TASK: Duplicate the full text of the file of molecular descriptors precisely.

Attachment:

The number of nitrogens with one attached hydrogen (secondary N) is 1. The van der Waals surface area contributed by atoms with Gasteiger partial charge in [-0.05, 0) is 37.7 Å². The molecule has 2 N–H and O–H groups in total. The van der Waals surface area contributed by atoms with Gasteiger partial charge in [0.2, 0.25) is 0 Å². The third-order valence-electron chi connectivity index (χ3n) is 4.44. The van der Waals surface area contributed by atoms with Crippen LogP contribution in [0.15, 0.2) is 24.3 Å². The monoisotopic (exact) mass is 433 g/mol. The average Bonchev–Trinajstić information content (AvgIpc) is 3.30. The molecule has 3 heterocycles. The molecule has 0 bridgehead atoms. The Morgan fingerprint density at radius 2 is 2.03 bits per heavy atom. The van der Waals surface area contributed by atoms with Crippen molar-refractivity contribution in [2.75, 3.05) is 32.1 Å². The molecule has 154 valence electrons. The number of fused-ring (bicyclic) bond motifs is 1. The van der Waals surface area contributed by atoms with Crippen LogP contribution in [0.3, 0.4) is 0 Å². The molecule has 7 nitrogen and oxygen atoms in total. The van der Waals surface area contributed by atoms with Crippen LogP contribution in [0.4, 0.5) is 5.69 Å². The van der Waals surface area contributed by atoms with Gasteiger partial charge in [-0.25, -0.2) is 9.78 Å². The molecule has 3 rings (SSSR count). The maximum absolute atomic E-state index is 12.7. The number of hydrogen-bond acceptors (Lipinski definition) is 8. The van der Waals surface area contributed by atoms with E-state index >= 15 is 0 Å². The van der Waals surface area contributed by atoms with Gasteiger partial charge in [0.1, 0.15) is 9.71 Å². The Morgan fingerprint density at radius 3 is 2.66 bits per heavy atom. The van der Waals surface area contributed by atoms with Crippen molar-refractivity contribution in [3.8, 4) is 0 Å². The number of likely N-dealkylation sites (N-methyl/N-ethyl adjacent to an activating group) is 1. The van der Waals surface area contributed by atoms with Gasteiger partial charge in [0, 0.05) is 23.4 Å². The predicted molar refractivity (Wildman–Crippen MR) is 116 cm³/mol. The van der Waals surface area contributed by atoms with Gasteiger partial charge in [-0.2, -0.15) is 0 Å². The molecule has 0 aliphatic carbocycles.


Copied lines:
The number of nitrogens with one attached hydrogen (secondary N) is 1. The van der Waals surface area contributed by atoms with Gasteiger partial charge in [-0.05, 0) is 37.7 Å². The molecule has 2 N–H and O–H groups in total. The van der Waals surface area contributed by atoms with Gasteiger partial charge in [0.2, 0.25) is 0 Å². The third-order valence-electron chi connectivity index (χ3n) is 4.44. The van der Waals surface area contributed by atoms with Crippen LogP contribution in [0.15, 0.2) is 24.3 Å². The monoisotopic (exact) mass is 433 g/mol. The average Bonchev–Trinajstić information content (AvgIpc) is 3.30. The molecule has 3 heterocycles. The molecule has 0 bridgehead atoms. The Morgan fingerprint density at radius 2 is 2.03 bits per heavy atom. The van der Waals surface area contributed by atoms with Crippen molar-refractivity contribution in [2.75, 3.05) is 32.1 Å². The molecule has 154 valence electrons. The number of fused-ring (bicyclic) bond motifs is 1. The van der Waals surface area contributed by atoms with Crippen LogP contribution in [0.3, 0.4) is 0 Å². The molecule has 7 nitrogen and oxygen atoms in total. The van der Waals surface area contributed by atoms with Crippen LogP contribution in [0.4, 0.5) is 5.69 Å². The van der Waals surface area contributed by atoms with Gasteiger partial charge in [-0.25, -0.2) is 9.78 Å². The molecule has 3 rings (SSSR count). The maximum absolute atomic E-state index is 12.7. The number of hydrogen-bond acceptors (Lipinski definition) is 8. The van der Waals surface area contributed by atoms with E-state index >= 15 is 0 Å². The van der Waals surface area contributed by atoms with Gasteiger partial charge in [0.1, 0.15) is 9.71 Å². The Morgan fingerprint density at radius 3 is 2.66 bits per heavy atom. The van der Waals surface area contributed by atoms with Crippen molar-refractivity contribution in [3.8, 4) is 0 Å². The number of likely N-dealkylation sites (N-methyl/N-ethyl adjacent to an activating group) is 1. The van der Waals surface area contributed by atoms with Gasteiger partial charge in [0, 0.05) is 23.4 Å². The predicted molar refractivity (Wildman–Crippen MR) is 116 cm³/mol. The van der Waals surface area contributed by atoms with Gasteiger partial charge in [-0.2, -0.15) is 0 Å². The molecule has 0 aliphatic carbocycles.